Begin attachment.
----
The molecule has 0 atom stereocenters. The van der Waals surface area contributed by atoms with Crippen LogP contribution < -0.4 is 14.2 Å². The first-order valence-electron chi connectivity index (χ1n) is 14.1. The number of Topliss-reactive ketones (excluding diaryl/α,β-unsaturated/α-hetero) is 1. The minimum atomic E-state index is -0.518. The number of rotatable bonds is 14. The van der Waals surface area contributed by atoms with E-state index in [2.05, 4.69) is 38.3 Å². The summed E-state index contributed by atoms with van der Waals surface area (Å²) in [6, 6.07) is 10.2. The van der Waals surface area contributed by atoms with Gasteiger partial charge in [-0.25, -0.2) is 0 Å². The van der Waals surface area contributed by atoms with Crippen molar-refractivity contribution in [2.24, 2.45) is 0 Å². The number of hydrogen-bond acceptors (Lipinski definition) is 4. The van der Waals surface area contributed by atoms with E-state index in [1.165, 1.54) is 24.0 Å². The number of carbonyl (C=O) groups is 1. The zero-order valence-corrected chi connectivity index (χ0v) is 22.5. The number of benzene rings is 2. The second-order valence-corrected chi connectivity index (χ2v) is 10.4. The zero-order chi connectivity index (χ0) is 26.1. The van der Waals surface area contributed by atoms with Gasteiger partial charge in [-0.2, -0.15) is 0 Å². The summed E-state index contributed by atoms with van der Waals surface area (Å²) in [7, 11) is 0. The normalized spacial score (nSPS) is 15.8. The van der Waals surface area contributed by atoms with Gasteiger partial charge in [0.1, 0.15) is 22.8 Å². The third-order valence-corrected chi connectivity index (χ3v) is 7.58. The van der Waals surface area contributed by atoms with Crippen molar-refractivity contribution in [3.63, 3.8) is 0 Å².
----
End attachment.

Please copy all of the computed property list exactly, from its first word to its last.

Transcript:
The molecule has 0 atom stereocenters. The van der Waals surface area contributed by atoms with Crippen LogP contribution < -0.4 is 14.2 Å². The first-order valence-electron chi connectivity index (χ1n) is 14.1. The number of Topliss-reactive ketones (excluding diaryl/α,β-unsaturated/α-hetero) is 1. The minimum atomic E-state index is -0.518. The number of rotatable bonds is 14. The van der Waals surface area contributed by atoms with E-state index in [2.05, 4.69) is 38.3 Å². The summed E-state index contributed by atoms with van der Waals surface area (Å²) in [6, 6.07) is 10.2. The van der Waals surface area contributed by atoms with Gasteiger partial charge in [-0.25, -0.2) is 0 Å². The van der Waals surface area contributed by atoms with Crippen molar-refractivity contribution in [2.24, 2.45) is 0 Å². The number of hydrogen-bond acceptors (Lipinski definition) is 4. The van der Waals surface area contributed by atoms with E-state index in [1.165, 1.54) is 24.0 Å². The number of carbonyl (C=O) groups is 1. The zero-order valence-corrected chi connectivity index (χ0v) is 22.5. The number of benzene rings is 2. The second-order valence-corrected chi connectivity index (χ2v) is 10.4. The zero-order chi connectivity index (χ0) is 26.1. The van der Waals surface area contributed by atoms with Gasteiger partial charge in [-0.2, -0.15) is 0 Å². The summed E-state index contributed by atoms with van der Waals surface area (Å²) in [7, 11) is 0. The normalized spacial score (nSPS) is 15.8. The van der Waals surface area contributed by atoms with Gasteiger partial charge in [0.1, 0.15) is 22.8 Å². The third-order valence-corrected chi connectivity index (χ3v) is 7.58. The van der Waals surface area contributed by atoms with Crippen molar-refractivity contribution in [3.63, 3.8) is 0 Å².